The Auto-rickshaw Entrepreneur of Chennai


There were good reasons for why I had arrived in Chennai airport alone, and why there wasn’t anyone to receive me. My grandmother had passed away on 4th December 2006 and I had to leave a few days earlier than my planned visit to India. My wife was unable to get away from her work commitments and had to stay back for more day. I left on a Thursday afternoon hoping to be present for the 10th day ceremonies. And since I travel on a seat available standby basis, to avoid logistical problems, I find it better to not have anyone come to receive me at airports preferring to manage by myself.

           It was early December, a time when hordes of NRI’s descended on India, and thus a bad time for standby travel. Not wanting to miss my grandmother’s ceremony the following morning, I’d opted for a business-class seat, and thereby secured a seat at Frankfurt.
When I saw the red neon Anna International Terminal sign from the window of the aircraft after landing, my relief at having made it to Chennai in time was palpable.

           Even though it was past 1 a.m., a huge mass of people were lining the exit path, anxiously peering for their relatives and friends to emerge. I wheeled the trolley with my suitcase saying no to all the taxi requests, and walked to a quiet part of the road and approached an auto-driver solely because he had not approached me eagerly.Auto

           My bargaining ritual is almost always the same. I said ‘T Nagar,’ he quoted a price, and no matter what it was, I asked for 50 Rupees less, and we settled somewhere in the middle. When he came around to place my suitcase in the back, I guessed that he was in his fifties. He was in a lungi and khaki shirt – the standard-issue uniform that auto-drivers all over Tamil Nadu unfailingly wear.

           Right at the airport entrance, opposite the Tirusulam station he stopped near a food vendor who was selling from his bicycle. The auto-driver asked me if I wanted samosas.s I politely declined, and he got a few ssamosass for himself and stashed them in the back of the auto for eating later.

As the auto made its way up the airport road towards St. Thomas mount, the humid tropical breeze felt welcoming, even that late at night in December. I love the semi-sheltered feeling of the auto-rickshaw, covered yet open. I was reminded of my fantasy to take a long journey across the length of India in an auto.

I started with the same question I always ask.
            “Do you own this auto, or are you renting it?”
            “It’s mine”, he said.
            “Have you paid it off?”
            “Oh no, no. This is very new. Less than 3 years old.”
           He then told me that he drove it all night, and at 9am, someone else came and rented it from him and drove it all day and returned the vehicle back to him again at night. Thus, the auto was in use practically 24x7. The other driver paid him Rs. 150 per day as rent for the use of the vehicle. He added that it was not difficult for the other driver to make some cash after paying off the Rs. 150 and the petrol each day.

           The driver seemed willing to talk, so I asked him when he had started driving autos.
           “Adhu rombo naalu aidichi, Sir.” He had been driving for quite some time. When I pressed, I learned that he had been driving autos since 1978. He had come to Madras from a small town near Madurai and had done some odd jobs. Then someone had suggested that he could try driving autos. And since then, after having started 28 years ago, he had never stopped driving auto-rickshaws for a living.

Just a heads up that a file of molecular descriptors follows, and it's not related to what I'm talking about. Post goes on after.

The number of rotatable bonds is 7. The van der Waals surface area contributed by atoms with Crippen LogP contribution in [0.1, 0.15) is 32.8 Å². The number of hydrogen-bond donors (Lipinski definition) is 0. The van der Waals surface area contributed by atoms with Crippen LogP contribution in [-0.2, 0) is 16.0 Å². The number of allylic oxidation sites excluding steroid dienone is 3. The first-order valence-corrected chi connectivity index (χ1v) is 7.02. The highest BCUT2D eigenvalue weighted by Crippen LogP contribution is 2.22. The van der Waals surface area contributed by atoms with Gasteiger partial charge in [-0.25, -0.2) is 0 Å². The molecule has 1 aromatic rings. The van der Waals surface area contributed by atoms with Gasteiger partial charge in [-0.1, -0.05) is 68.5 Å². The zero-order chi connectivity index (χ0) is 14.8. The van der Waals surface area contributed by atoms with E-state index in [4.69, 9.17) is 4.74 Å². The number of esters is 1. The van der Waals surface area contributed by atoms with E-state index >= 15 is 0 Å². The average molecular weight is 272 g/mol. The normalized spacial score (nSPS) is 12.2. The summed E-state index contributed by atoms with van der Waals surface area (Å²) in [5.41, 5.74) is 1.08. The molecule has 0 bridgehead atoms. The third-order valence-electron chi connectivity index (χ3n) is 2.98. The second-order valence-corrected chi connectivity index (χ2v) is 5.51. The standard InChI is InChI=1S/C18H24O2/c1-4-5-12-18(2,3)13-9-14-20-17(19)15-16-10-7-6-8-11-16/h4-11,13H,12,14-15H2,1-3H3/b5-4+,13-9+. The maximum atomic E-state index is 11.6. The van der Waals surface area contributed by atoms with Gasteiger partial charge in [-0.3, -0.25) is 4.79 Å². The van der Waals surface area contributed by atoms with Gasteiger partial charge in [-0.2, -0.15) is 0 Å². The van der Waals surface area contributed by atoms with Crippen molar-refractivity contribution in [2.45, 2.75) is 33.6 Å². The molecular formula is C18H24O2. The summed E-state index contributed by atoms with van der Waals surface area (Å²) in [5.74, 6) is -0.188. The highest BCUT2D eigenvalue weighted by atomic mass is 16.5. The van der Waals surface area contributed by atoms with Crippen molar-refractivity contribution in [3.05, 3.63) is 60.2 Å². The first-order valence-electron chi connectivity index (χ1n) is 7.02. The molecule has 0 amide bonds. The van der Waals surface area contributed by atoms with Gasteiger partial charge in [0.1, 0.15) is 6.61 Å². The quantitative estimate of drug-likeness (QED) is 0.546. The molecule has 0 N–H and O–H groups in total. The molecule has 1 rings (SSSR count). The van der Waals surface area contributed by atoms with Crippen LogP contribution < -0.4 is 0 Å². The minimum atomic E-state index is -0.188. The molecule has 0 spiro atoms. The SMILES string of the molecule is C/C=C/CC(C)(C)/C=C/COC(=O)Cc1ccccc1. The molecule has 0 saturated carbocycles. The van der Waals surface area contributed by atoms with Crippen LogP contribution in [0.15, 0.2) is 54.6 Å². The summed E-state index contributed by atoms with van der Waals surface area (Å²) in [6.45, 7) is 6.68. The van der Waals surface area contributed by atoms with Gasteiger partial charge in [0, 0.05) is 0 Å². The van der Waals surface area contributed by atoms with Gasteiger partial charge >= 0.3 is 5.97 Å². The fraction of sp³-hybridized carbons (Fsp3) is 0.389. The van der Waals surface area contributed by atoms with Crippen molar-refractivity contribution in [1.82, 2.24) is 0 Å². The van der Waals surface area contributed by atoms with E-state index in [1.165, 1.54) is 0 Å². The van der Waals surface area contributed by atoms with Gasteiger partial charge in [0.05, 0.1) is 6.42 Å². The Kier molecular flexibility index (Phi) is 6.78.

I had difficulty in grasping the enormity of the time he’d spent as an auto-driver – back in 1978, I had still been in Bhubaneswar. I estimated that he had given well over 1 lakh auto rides to his customers taking them all over Chennai.
           While I have been impressed by all the new technology that has come to India in the last three decades, I am even more impressed by the contrasting stasis – the things that haven’t changed at all along with everything else.
           I was particularly taken with the contrast between his life and mine. I viewed his life as mostly unvarying, whereas mine had changed so much in the same time interval. This guy had come to Madras and started driving autos around the time when long forgotten movies like Nizhalgal and Varumayin Niram Sigappu had been released. And during all the intervening years when I had moved to Madras, finished secondary, higher secondary school, and gotten into and out of college, he had been driving autos every day. And I had switched countries, gotten more degrees, a job, gotten married. I knew that he too must have had so much changing in his life, but to me it seemed unvarying. While all these huge chunks of my life had been playing out, through all my small victories and big failures, he’d been steadily driving auto-rickshaws ferrying customers from one Chennai suburb to another. It seemed an awfully long time for one man to have been driving auto rickshaws in one city.

           By the time we reached Guindy, he had shared quite a bit about him and his family. Using the money he earned, he had taken care of his parents back in his hometown, had financed his younger sister’s marriage, and then had gotten married himself. He had two children and the daughter was now in ninth standard.
            He mentioned that at one point, someone who had borrowed a lot of money from him had been unable to pay him back, and had offered him a shop instead. He had accepted that barter and his wife had helped run the shop until they had sold it off.
           Past Saidapet we were on the road that I had taken daily when I was a student commuting to KVCLRI, back in the early eighties. Just as he made a left turn, turning north into CIT 1st Main Road, he casually mentioned that he now owned 6 auto-rickshaws.